When I consider the legacy of these schools, rooted in colonization which sought to steal and exploit the land, I confront the horror of the forcible removal of children. I confront a people taken from their communities and their ancestral lands.
Many tactics were used to remove, assimilate, and destroy our people. These included: starvation, disease, sterilization, and the creation of reservations via the Indian Act. It was designed to forbid us from gathering, dancing, and performing our ceremonies. It was designed to control, displace, and destroy our communities.
This piece is about a longing for home and for our lands. Indigenous people yearn to recover what was taken in these schools. We crave a place that is sacred. The image offers both a sense of removal, but also of returning. By bringing the land here, I am seeking to heal the violence imposed over many generations. We are taking back our ways, as their importance never left our spirit, even when broken and abused for a time. Our people must rediscover who we really are as Indigenous people. We must take back our identity and return to our ways. We must reconnect to our first family, which includes the earth, water, plants, and animals. This is the basis of our traditions, knowledge, and spiritual ways, which bind us with creation.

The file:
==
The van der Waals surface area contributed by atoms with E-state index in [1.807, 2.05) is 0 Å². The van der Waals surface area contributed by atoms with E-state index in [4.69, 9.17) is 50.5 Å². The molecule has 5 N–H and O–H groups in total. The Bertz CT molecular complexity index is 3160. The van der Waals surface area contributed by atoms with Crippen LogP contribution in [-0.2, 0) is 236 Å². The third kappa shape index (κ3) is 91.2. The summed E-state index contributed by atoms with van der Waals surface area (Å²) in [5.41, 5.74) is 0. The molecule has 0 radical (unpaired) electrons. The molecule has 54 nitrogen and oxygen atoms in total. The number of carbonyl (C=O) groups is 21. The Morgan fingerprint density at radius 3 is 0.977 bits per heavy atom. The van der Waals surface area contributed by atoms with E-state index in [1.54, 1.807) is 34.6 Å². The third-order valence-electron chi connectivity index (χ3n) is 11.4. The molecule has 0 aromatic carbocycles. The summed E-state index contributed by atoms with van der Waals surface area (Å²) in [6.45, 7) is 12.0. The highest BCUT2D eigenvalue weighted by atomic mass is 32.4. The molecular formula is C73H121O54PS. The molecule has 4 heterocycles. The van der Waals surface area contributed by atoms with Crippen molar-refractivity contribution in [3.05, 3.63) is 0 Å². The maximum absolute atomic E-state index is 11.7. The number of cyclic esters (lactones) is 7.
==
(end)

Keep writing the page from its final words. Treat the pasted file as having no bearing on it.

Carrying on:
This photographic image, digitally printed on linen, is the continuation of a body of work entitled, Mending Ancestral Lands. Featured here is the image repeated seven times, representing future generations to come, but also the generations that have past. The repeated photographic image is of the James Bay Lowlands. It is an iconic landscape comprised of black spruce trees growing in the Muskeg.
In the research about the history of this Mohawk residential school, known as the Mush Hole, I have learned many of the children sent here came from James Bay communities. Omushkego and Eeyou Istchee Territory (West and East James Bay) is where my family is from. My late grandmother, Margaret (Wesley) Iserhoff, was forced to attend the Pelican Falls residential school near Sioux Lookout, Ontario. She was sent a long way from home.
Imagine being forced to attend a school, foreign in every way. The children yearned for their family and for their communities. The children yearned for their homes, their traditions, their culture, and their lands.
For more info on the artist, click here: Erika Iserhoff